Reviewby Carlo Santos,
Mikuzu Sudou has a special skill she wishes she didn't have: the ability to see ghosts and spirits, which unfortunately also attracts them to her. However, her problems might finally be solved when she meets Seto, a boy who's training to be an exorcist (and also happens to enjoy dressing in girls' clothing). Accompanying Seto is Kagari, a handsome vampire who can transform into a wolf. With these companions, Mikuzu finds herself well-equipped to battle the dangerous spirits that approach her. But the greatest danger might be the one that comes from within: when Mikuzu finds out about Seto's past and why he behaves the way he does, the revelations threaten to tear their friendship apart.
In the world of the supernatural, the outward act of communicating with spirits isn't always as important as what's going on in the heart and mind. That seems to be the approach of Heaven's Will, where the internal drama between the characters, as well as their troubled pasts, provide the main substance of this one-volume affair. Unfortunately, that drama ends up being too little too late, and everything else in between is filled with the kind of pseudo-Victorian fluff that's grim enough to earn the "horror" label but not enough to earn the label of actually being "good." Instead, this story settles for meeting the minimum requirements of a shoujo quickie with ghosts in it, which for most readers will mean that it doesn't meet their requirements at all.
Like many series of its kind, Heaven's Will started out with a one-shot chapter that had the good fortune of being converted to full serialization (although the serialization clearly didn't last long). Even from that pilot chapter, though, one can see that the material just isn't very promising in the first place—here we have your average spirit-seeing high schooler, who meets a couple of unusual people that help her exterminate spirits. What, exactly, is supposed to differentiate this from the hundreds of other cookie-cutter spirit-hunting manga? Is it the quirks of the various characters? Unfortunately, Seto's personality seems more like artificially generated fujoshi fodder (cross-dresses in goth loli! Likes cake!) and Kagari's lycanthropic ability adds little depth to his typical moody bishounen nature.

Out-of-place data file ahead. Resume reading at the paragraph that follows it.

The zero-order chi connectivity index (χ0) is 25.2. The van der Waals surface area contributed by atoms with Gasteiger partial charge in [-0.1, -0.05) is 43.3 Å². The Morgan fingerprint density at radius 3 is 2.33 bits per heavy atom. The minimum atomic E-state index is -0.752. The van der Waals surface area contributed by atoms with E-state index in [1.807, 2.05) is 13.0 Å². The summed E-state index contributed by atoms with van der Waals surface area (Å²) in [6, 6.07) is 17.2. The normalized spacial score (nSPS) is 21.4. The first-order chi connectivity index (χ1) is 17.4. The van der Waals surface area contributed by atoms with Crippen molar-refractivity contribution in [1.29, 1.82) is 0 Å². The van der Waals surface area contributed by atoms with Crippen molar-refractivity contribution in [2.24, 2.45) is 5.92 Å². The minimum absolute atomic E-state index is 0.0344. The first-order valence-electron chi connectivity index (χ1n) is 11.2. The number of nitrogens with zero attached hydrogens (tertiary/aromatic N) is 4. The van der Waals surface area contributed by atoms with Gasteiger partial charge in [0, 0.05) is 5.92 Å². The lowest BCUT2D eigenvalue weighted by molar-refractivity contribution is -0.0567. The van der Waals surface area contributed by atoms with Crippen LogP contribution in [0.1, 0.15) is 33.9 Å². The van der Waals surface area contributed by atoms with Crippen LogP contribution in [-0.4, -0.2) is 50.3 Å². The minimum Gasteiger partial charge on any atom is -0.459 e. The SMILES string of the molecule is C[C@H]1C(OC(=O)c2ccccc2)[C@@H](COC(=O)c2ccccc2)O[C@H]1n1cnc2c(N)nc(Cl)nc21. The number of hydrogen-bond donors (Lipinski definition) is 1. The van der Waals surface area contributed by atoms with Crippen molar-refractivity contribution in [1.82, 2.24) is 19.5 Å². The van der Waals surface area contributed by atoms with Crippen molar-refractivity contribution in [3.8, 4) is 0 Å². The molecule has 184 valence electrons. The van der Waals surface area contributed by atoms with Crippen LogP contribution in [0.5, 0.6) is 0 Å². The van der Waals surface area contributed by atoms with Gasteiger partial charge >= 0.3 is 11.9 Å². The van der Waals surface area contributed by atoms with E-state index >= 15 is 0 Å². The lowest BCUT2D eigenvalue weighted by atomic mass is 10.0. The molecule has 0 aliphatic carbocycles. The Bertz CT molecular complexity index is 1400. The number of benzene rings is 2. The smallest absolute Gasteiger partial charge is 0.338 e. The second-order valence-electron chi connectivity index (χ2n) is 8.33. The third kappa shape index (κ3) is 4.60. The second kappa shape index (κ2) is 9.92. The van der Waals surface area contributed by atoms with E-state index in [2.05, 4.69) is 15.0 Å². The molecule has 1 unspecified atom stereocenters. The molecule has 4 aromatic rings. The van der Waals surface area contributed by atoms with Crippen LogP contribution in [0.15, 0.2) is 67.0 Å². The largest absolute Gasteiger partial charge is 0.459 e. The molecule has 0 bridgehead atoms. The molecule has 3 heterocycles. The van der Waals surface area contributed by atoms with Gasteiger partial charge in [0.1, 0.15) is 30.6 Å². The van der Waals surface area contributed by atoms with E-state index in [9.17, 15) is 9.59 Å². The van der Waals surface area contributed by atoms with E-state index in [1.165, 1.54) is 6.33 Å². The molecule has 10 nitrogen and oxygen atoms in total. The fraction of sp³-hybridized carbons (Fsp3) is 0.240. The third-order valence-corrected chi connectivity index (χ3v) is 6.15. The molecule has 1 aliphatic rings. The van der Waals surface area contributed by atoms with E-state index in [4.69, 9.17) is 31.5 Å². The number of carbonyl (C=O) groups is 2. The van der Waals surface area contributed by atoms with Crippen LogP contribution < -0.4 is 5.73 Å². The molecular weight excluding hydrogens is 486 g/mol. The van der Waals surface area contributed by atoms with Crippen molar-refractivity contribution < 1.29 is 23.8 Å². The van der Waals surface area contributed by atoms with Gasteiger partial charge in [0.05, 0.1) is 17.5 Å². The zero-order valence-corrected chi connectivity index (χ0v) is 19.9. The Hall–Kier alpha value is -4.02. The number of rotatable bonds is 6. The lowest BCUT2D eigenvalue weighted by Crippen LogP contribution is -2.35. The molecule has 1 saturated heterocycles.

With such weakly constructed characters, the only hope left is for the story to improve as it goes along. The remaining chapters from a story arc revolving around a cursed piano, as well as providing the framework for explaining Seto's and Kagari's back stories. As it turns out, these flashbacks are the highlights of the story—Seto's losses and sacrifices as a child, as well as the delicate friendship he forms with Kagari, are more engaging and touching than most of what happens in the present day. There's also Mikuzu's encounter with a fragment of Seto's past, which provides the impetus for the final segment of the story—but given these promising elements, it seems that Satoru Takamiya just can't pull it together into a tight narrative. Instead we get endlessly vague scenes where the characters discuss their tortured feelings and relationships for pages at a time, while occasionally dealing with the spirit-extermination case at hand. With directionless storytelling like that, well, it's no wonder that your editor might come walking up to you and say that maybe it's time to cut things short.